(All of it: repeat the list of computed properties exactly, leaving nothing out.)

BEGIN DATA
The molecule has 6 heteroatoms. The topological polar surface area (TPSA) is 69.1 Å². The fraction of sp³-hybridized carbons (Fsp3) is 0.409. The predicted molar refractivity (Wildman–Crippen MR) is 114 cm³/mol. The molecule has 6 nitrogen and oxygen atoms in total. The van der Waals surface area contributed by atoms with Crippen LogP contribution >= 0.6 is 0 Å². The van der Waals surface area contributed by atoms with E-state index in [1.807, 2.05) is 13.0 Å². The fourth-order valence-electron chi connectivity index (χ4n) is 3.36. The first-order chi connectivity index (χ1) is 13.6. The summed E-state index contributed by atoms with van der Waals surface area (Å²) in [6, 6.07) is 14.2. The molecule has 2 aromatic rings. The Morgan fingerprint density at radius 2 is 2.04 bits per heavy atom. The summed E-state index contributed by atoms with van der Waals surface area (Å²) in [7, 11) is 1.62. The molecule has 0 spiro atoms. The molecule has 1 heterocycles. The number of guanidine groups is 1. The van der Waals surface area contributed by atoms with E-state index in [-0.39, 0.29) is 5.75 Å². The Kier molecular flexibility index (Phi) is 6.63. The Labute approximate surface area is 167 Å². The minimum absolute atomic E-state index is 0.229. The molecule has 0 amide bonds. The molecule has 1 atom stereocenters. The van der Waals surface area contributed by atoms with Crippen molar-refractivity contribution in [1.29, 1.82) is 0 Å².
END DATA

The molecule has 6 heteroatoms. The topological polar surface area (TPSA) is 69.1 Å². The fraction of sp³-hybridized carbons (Fsp3) is 0.409. The predicted molar refractivity (Wildman–Crippen MR) is 114 cm³/mol. The molecule has 6 nitrogen and oxygen atoms in total. The van der Waals surface area contributed by atoms with Crippen LogP contribution >= 0.6 is 0 Å². The van der Waals surface area contributed by atoms with E-state index in [1.807, 2.05) is 13.0 Å². The fourth-order valence-electron chi connectivity index (χ4n) is 3.36. The first-order chi connectivity index (χ1) is 13.6. The summed E-state index contributed by atoms with van der Waals surface area (Å²) in [6, 6.07) is 14.2. The molecule has 2 aromatic rings. The Morgan fingerprint density at radius 2 is 2.04 bits per heavy atom. The summed E-state index contributed by atoms with van der Waals surface area (Å²) in [7, 11) is 1.62. The molecule has 0 spiro atoms. The molecule has 1 heterocycles. The number of guanidine groups is 1. The van der Waals surface area contributed by atoms with E-state index in [-0.39, 0.29) is 5.75 Å². The Kier molecular flexibility index (Phi) is 6.63. The Labute approximate surface area is 167 Å². The minimum absolute atomic E-state index is 0.229. The molecule has 0 amide bonds. The molecule has 1 atom stereocenters. The van der Waals surface area contributed by atoms with Crippen molar-refractivity contribution in [1.29, 1.82) is 0 Å².